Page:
This column was originally published on RealMoney on March 22 at 12:03 p.m. EDT. It's being republished as a bonus for readers. For more information about subscribing to RealMoney, please click here.

Small-cap stocks are headed for a mediocre first quarter, with the Russell 2000 index trading just above where it opened at the start of January. It's been a roller-coaster ride for the entire group during the tumultuous tape since the late-February selloff.

The weak performance is frustrating, given the encouraging run to new highs just days before broad selling pressure hit the market. Unfortunately, the opportunity lost in the subsequent trip back to the flat line will be felt again when investors review fund-performance sheets next month.

That realization could weigh on small-caps well into the summer, despite this week's encouraging rally. Frankly, I'm not sure what to expect in the small-cap universe in upcoming months, but I do have a firmer opinion about upside potential, which I believe is limited right now, despite bold calls to the contrary.

What are the chances that the Russell 2000 will run up to new highs in the next few weeks, given the improving tone of buying pressure in recent days? I have a firm rule when looking at charts, like the one for

iShares Russell 2000

(IWM) - Get Report

: Breakdowns remain broken until they regain all of their lost territory.

The exchange-traded fund, which corresponds to the price and yield performance of the Russell 2000 index, rallied above nine-month resistance in February, hitting $82.48 before selling off with the broad market. That move dropped price under the January swing low at $76.21. This constituted a first failure signal, or 100% retracement of the last rally wave. It's an early warning signal I've been using for years to establish trend changes.

Admittedly, the chart doesn't look too bad in the weekly view. While the recent pullback has been deeper than desired, many technicians will argue that price has successfully tested the breakout and is setting up for a firm run to new highs. That might be true, but the odds now stand firmly against the resumption of the strong uptrend.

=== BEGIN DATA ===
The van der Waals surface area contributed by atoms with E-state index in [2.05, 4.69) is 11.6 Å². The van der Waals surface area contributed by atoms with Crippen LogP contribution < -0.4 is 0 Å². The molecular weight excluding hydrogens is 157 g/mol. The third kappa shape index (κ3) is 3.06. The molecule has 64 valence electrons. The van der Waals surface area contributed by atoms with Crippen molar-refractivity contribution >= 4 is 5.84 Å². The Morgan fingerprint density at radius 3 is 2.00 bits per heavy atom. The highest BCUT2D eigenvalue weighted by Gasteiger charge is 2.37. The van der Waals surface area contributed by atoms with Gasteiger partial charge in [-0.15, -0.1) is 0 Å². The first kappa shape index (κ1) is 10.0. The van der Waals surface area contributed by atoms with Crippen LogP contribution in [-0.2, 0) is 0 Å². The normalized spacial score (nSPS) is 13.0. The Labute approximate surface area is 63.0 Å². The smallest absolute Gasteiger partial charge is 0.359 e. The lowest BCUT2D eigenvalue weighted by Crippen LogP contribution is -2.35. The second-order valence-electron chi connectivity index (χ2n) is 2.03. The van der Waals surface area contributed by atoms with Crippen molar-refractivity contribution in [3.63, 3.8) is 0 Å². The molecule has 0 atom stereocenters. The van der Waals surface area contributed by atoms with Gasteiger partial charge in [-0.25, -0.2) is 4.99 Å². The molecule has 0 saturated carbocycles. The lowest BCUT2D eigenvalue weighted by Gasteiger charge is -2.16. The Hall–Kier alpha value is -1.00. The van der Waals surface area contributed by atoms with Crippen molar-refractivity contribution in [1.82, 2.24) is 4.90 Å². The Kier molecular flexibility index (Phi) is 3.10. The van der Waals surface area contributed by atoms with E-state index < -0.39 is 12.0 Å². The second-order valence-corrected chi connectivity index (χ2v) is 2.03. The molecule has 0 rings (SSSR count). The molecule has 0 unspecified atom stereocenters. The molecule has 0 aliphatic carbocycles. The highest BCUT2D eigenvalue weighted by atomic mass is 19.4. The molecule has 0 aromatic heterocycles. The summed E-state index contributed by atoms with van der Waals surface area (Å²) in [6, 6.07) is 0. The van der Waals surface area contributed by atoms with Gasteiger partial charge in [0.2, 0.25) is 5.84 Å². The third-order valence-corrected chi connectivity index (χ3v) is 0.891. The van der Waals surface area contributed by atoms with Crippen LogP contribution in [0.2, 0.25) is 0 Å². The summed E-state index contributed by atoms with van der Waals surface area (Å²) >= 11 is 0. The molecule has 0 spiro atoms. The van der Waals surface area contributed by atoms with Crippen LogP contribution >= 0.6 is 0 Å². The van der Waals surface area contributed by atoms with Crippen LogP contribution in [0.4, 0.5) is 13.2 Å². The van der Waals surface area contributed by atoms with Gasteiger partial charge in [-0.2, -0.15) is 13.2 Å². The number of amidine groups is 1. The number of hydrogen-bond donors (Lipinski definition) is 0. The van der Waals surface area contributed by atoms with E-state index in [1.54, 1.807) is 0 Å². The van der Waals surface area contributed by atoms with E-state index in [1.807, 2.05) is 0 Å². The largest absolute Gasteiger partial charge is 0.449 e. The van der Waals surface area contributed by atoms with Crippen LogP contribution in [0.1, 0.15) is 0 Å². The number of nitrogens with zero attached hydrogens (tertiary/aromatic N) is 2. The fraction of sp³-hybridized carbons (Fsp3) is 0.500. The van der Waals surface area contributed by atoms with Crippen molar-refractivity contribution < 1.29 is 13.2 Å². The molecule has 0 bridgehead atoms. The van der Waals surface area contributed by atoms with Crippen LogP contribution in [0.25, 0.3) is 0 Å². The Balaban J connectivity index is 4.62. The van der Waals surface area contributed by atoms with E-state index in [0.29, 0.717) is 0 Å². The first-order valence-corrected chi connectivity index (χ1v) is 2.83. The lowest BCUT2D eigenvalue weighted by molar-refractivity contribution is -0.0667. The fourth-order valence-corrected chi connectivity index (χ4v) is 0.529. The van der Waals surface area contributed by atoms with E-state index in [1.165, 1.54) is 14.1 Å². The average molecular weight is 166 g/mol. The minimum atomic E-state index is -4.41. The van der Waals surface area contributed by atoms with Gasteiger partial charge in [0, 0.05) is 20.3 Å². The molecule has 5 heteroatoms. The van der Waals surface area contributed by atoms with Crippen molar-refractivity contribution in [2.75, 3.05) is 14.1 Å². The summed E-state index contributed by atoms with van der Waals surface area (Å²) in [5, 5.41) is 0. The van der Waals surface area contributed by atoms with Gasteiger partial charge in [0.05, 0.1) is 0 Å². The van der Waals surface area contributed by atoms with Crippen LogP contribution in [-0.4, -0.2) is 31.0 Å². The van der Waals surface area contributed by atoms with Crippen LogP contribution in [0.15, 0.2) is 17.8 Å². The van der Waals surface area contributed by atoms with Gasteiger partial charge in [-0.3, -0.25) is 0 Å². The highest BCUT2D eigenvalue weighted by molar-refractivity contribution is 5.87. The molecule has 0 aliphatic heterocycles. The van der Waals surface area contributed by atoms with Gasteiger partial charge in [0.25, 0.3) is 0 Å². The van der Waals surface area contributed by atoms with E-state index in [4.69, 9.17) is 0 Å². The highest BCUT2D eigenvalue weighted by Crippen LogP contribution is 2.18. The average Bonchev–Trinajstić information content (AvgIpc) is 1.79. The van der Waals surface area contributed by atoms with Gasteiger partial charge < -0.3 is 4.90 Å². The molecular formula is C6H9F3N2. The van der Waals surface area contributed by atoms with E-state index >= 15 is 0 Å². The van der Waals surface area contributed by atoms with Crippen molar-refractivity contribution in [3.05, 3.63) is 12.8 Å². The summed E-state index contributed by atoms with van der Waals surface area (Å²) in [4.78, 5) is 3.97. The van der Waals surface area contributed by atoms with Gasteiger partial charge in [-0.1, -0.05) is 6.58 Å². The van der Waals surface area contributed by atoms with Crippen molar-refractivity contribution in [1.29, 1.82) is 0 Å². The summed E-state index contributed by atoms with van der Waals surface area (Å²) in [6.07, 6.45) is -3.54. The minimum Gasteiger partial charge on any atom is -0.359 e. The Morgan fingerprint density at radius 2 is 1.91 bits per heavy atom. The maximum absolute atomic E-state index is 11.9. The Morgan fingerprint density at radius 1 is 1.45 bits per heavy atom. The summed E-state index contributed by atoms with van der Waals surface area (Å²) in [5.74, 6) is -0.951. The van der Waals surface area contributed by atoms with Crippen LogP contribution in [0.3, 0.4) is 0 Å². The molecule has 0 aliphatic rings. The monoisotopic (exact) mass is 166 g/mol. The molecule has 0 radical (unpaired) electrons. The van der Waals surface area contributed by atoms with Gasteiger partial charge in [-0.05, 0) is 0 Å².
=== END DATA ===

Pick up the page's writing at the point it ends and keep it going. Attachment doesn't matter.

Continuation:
Three observations keep me from buying into the bull case. First, I'll fall back on my prior comment that breakdowns usually stay broken. I can't tell readers how much money this single concept has saved me over the years. Everyone, including myself, has a strong tendency to believe in the upside, despite strong chart evidence to the contrary.

Standing aside until the original breakout is re-established through positive price action causes me to miss a few points of profit, but it still lets me trade the uptrend at greatly reduced risk. Of course, someone else will get bragging rights for early buying signals, but I'll be sleeping better at night and not worrying about taking on dumb money risk.

That brings me to the second reason why I can't trust the Russell 2000's recovery right now. Simply stated, I don't believe in V-shaped recoveries. This is another risk-based issue for me. Looking at tens of thousands of charts has driven home the simple fact that these types of rallies are extremely rare.

Vertical selloffs, like the one in late February, are defining moments that signal a marked shift in investor sentiment. A V-shaped recovery requires the initial shock to be matched by an equally sized shock in the other direction. Of course, it can happen, but the odds are greater that the Russell 2000 will now print a lower high and continue on its downward slope.

I survive by playing the highest odds in every scenario and managing my risk religiously. That rules out any position that anticipates an immediate resumption of the Russell 2000's uptrend. Of course, this forces me to keep my fear of "missing out" in check, but that's one reason why I'm still playing the markets after all these years.

Finally, let's move to my third and final reason for being skeptical about the Russell 2000 recovery rally. I noted earlier the recent downdraft marked a 100% retracement of the last rally wave. This type of downthrust is a key component in the evolution of many topping patterns, including the well-known head-and-shoulders reversal.

It doesn't take years of experience to connect the lines and come up with the possibility of a head-and-shoulders pattern. All that's required is for the current rally to ultimately fail within a point or two of the November to January congestion high. A selloff from that level would complete the bear reversal when price drops back to the mid-$70s.

I'm not saying that's how it will all work out when we look back a few months from now. But holy heck, Batman, what's the rush? I'm not the only trader who sees this possible topping pattern. At a minimum, the current price structure will invite waves of short-selling that upset positions taken in hopes of an easy ride back to new highs.

At the time of publication, Farley had no positions in the stocks mentioned, although holdings can change at any time.

Alan Farley is a professional trader and author of

The Master Swing Trader

. Farley also runs a Web site called, an online resource for trading education, technical analysis and short-term investment strategies. Under no circumstances does the information in this column represent a recommendation to buy or sell stocks. Farley appreciates your feedback;

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